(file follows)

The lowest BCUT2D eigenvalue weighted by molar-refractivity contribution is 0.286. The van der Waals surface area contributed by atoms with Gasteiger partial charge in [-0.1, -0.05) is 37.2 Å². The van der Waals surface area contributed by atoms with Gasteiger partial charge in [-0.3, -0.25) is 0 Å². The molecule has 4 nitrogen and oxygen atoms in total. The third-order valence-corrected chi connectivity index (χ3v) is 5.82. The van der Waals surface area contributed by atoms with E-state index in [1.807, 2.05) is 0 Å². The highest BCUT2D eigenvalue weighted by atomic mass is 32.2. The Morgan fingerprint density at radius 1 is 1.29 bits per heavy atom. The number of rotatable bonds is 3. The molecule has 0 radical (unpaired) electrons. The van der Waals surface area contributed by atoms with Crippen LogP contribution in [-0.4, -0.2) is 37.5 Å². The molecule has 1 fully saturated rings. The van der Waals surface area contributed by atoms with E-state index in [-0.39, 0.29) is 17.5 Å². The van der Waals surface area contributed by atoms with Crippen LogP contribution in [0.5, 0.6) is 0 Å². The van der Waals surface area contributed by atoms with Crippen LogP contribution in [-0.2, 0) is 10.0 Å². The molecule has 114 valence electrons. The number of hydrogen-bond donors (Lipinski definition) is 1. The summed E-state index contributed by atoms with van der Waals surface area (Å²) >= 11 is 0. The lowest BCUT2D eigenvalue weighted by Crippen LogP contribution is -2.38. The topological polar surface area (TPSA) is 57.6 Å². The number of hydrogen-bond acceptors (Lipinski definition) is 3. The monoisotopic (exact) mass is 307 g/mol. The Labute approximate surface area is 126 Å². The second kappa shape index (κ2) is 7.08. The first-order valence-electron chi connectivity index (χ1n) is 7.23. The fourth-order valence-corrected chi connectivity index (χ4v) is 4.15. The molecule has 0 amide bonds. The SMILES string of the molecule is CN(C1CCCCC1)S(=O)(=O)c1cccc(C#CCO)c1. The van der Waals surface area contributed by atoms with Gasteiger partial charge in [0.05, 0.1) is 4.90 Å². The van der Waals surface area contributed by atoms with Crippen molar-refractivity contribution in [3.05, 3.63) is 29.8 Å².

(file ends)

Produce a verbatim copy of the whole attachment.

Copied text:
The lowest BCUT2D eigenvalue weighted by molar-refractivity contribution is 0.286. The van der Waals surface area contributed by atoms with Gasteiger partial charge in [-0.1, -0.05) is 37.2 Å². The van der Waals surface area contributed by atoms with Gasteiger partial charge in [-0.3, -0.25) is 0 Å². The molecule has 4 nitrogen and oxygen atoms in total. The third-order valence-corrected chi connectivity index (χ3v) is 5.82. The van der Waals surface area contributed by atoms with E-state index in [1.807, 2.05) is 0 Å². The highest BCUT2D eigenvalue weighted by atomic mass is 32.2. The Morgan fingerprint density at radius 1 is 1.29 bits per heavy atom. The number of rotatable bonds is 3. The molecule has 0 radical (unpaired) electrons. The van der Waals surface area contributed by atoms with Crippen LogP contribution in [-0.4, -0.2) is 37.5 Å². The molecule has 1 fully saturated rings. The van der Waals surface area contributed by atoms with E-state index in [-0.39, 0.29) is 17.5 Å². The van der Waals surface area contributed by atoms with Crippen LogP contribution in [0.5, 0.6) is 0 Å². The van der Waals surface area contributed by atoms with Crippen LogP contribution in [-0.2, 0) is 10.0 Å². The molecule has 114 valence electrons. The number of hydrogen-bond donors (Lipinski definition) is 1. The summed E-state index contributed by atoms with van der Waals surface area (Å²) >= 11 is 0. The lowest BCUT2D eigenvalue weighted by Crippen LogP contribution is -2.38. The topological polar surface area (TPSA) is 57.6 Å². The number of hydrogen-bond acceptors (Lipinski definition) is 3. The monoisotopic (exact) mass is 307 g/mol. The Labute approximate surface area is 126 Å². The second kappa shape index (κ2) is 7.08. The first-order valence-electron chi connectivity index (χ1n) is 7.23. The fourth-order valence-corrected chi connectivity index (χ4v) is 4.15. The molecule has 0 amide bonds. The SMILES string of the molecule is CN(C1CCCCC1)S(=O)(=O)c1cccc(C#CCO)c1. The van der Waals surface area contributed by atoms with Gasteiger partial charge in [0.05, 0.1) is 4.90 Å². The van der Waals surface area contributed by atoms with Crippen molar-refractivity contribution in [3.05, 3.63) is 29.8 Å².